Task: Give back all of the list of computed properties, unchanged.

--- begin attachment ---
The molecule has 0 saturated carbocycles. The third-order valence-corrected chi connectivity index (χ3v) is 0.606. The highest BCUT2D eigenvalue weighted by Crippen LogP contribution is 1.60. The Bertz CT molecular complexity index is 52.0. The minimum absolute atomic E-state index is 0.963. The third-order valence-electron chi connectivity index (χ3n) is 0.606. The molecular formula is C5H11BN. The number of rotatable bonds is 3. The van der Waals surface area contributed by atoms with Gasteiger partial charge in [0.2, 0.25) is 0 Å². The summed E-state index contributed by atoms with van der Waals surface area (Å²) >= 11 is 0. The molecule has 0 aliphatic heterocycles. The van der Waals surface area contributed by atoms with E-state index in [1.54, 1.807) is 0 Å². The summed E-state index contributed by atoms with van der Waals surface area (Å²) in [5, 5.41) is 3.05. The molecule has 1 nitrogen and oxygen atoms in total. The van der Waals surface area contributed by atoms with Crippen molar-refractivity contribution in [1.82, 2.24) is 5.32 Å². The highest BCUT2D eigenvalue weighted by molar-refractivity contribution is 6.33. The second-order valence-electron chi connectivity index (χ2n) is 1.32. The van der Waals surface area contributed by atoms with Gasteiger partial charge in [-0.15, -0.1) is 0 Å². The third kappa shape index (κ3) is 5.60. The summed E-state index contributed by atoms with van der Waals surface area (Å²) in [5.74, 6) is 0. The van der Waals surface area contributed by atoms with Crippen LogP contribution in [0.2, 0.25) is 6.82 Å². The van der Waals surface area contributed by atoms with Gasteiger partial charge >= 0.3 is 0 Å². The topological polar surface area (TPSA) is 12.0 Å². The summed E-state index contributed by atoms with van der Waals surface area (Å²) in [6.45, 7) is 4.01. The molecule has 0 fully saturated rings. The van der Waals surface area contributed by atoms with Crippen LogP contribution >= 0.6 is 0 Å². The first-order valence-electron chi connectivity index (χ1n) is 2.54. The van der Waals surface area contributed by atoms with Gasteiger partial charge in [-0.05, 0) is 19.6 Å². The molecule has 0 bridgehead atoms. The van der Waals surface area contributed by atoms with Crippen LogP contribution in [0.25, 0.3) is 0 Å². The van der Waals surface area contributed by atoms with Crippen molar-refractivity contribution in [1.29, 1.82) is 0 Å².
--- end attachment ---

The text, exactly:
The molecule has 0 saturated carbocycles. The third-order valence-corrected chi connectivity index (χ3v) is 0.606. The highest BCUT2D eigenvalue weighted by Crippen LogP contribution is 1.60. The Bertz CT molecular complexity index is 52.0. The minimum absolute atomic E-state index is 0.963. The third-order valence-electron chi connectivity index (χ3n) is 0.606. The molecular formula is C5H11BN. The number of rotatable bonds is 3. The van der Waals surface area contributed by atoms with Gasteiger partial charge in [0.2, 0.25) is 0 Å². The summed E-state index contributed by atoms with van der Waals surface area (Å²) >= 11 is 0. The molecule has 0 aliphatic heterocycles. The van der Waals surface area contributed by atoms with E-state index in [1.54, 1.807) is 0 Å². The summed E-state index contributed by atoms with van der Waals surface area (Å²) in [5, 5.41) is 3.05. The molecule has 1 nitrogen and oxygen atoms in total. The van der Waals surface area contributed by atoms with Crippen molar-refractivity contribution in [1.82, 2.24) is 5.32 Å². The highest BCUT2D eigenvalue weighted by molar-refractivity contribution is 6.33. The second-order valence-electron chi connectivity index (χ2n) is 1.32. The van der Waals surface area contributed by atoms with Gasteiger partial charge in [-0.15, -0.1) is 0 Å². The third kappa shape index (κ3) is 5.60. The summed E-state index contributed by atoms with van der Waals surface area (Å²) in [5.74, 6) is 0. The van der Waals surface area contributed by atoms with Crippen LogP contribution in [0.2, 0.25) is 6.82 Å². The van der Waals surface area contributed by atoms with Gasteiger partial charge >= 0.3 is 0 Å². The topological polar surface area (TPSA) is 12.0 Å². The summed E-state index contributed by atoms with van der Waals surface area (Å²) in [6.45, 7) is 4.01. The molecule has 0 fully saturated rings. The van der Waals surface area contributed by atoms with Crippen LogP contribution >= 0.6 is 0 Å². The first-order valence-electron chi connectivity index (χ1n) is 2.54. The van der Waals surface area contributed by atoms with Gasteiger partial charge in [-0.05, 0) is 19.6 Å². The molecule has 0 bridgehead atoms. The van der Waals surface area contributed by atoms with Crippen LogP contribution in [0.25, 0.3) is 0 Å². The van der Waals surface area contributed by atoms with Crippen molar-refractivity contribution in [1.29, 1.82) is 0 Å².